Child Exploitation

The USAO allocated substantial resources to combatting child exploitation, focusing on contact and recidivist offenders.  In May 2019, the USAO partnered with the federal and state law enforcement to conduct a sweep of arrests of nine child exploitation offenders residing across the state.  In 2020, the USAO charged a first-of-its-kind case involving allegations that a Vermont man and Venezuelan woman committed a series of child sexual exploitation offenses, as well as conspiracy to commit kidnapping and murder abroad.  The defendants are presumed innocent unless and until proven guilty.

Affirmative Civil Enforcement and White-Collar Crime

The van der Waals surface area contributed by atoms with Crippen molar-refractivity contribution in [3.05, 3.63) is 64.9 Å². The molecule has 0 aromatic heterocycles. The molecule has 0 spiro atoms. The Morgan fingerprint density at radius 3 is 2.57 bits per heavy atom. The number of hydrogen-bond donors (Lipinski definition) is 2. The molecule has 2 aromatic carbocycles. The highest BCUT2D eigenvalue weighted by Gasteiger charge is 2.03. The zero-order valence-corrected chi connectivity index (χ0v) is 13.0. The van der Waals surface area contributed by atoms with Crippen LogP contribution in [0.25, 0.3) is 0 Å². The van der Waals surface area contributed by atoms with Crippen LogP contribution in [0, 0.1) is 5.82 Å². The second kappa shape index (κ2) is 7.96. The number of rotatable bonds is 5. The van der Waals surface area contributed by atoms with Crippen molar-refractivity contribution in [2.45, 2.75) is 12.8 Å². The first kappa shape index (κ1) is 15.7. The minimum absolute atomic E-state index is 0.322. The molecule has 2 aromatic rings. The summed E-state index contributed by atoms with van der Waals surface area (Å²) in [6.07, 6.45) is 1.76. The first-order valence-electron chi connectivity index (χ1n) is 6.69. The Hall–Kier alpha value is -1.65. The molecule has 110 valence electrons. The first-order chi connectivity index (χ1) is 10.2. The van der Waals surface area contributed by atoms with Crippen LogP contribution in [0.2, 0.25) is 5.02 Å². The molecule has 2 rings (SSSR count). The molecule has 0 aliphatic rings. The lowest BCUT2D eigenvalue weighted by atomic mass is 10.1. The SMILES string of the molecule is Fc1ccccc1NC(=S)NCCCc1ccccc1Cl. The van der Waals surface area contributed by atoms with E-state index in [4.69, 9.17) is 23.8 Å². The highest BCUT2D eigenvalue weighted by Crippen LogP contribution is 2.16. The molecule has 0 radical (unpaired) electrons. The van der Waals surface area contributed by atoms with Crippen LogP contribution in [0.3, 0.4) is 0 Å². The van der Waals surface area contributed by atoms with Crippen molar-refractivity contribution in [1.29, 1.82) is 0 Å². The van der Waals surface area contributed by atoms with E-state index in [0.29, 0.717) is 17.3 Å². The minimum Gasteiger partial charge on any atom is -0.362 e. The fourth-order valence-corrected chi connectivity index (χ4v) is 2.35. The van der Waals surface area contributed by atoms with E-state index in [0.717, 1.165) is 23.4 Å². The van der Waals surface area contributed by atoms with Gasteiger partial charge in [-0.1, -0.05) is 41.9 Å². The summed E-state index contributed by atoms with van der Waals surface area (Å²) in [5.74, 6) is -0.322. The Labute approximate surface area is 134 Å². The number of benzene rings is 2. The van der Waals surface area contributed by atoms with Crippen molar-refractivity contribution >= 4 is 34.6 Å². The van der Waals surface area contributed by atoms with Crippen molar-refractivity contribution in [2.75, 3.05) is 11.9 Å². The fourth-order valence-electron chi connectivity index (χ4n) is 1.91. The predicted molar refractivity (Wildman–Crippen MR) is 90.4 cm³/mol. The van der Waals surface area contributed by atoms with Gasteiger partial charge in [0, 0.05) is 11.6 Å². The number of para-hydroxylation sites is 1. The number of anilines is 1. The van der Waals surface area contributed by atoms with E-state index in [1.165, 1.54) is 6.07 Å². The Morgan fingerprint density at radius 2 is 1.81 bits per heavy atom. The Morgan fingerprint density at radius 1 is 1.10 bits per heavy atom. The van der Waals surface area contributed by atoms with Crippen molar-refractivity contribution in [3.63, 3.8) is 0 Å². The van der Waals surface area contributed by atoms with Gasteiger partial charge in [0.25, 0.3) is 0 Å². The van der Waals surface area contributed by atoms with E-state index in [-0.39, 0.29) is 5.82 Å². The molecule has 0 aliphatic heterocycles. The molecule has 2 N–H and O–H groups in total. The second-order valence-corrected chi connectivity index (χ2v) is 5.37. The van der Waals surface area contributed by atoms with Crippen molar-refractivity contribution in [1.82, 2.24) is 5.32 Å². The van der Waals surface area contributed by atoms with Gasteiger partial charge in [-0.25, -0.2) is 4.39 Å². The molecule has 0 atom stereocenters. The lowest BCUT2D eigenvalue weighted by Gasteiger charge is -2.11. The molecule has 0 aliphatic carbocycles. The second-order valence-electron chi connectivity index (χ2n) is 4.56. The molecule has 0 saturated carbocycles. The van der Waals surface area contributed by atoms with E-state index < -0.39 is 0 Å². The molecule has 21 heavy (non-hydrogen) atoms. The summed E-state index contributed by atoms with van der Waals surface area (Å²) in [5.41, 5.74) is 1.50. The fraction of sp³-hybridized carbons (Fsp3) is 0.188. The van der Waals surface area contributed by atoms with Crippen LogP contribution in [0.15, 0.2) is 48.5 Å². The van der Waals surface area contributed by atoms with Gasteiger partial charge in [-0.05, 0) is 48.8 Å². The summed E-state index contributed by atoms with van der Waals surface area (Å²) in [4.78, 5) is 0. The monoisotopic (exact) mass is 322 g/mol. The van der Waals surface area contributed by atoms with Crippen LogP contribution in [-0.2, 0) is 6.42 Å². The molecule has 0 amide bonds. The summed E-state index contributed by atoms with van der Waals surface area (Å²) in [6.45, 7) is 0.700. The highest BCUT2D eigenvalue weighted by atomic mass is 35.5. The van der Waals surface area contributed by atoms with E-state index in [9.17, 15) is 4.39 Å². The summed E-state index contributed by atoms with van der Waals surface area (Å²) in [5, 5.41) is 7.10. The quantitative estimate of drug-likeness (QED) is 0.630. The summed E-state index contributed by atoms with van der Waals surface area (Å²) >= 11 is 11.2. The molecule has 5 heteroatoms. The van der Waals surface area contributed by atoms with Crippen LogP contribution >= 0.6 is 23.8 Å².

The USAO garnered national attention for its unprecedented civil and criminal enforcement actions against companies involved in fraudulently billing federal healthcare programs and corrupting the doctor-patient relationship through kickbacks.  In February 2019, the USAO reached a $57.25 million civil settlement with an electronic health records company (EHR), Greenway Health, LLC, to resolve claims it obtained federal government incentive payments by deceiving the government concerning its software’s capabilities.  In January 2020, another EHR, Practice Fusion, reached an agreement with the USAO to pay $145 million to resolve its criminal and civil liability for accepting kickbacks from Purdue Pharma L.P. and other pharmaceutical companies, in exchange for embedding alerts in its software to cause doctors to write medically unnecessary prescriptions for those pharmaceutical companies’ products.  In October 2020, Purdue pled guilty to a federal felony, admitting it paid Practice Fusion a kickback in exchange for its installation of a prompt in its software intended to cause doctors to prescribe medically unnecessary prescriptions for Purdue’s oxycontin and other extended release opioid pills.  Under its plea agreement with the USAO and other offices of the Justice Department, Purdue agreed to pay more than $8 billion to globally resolve its criminal and civil liability in the Practice Fusion matter and other cases under investigation by the federal government.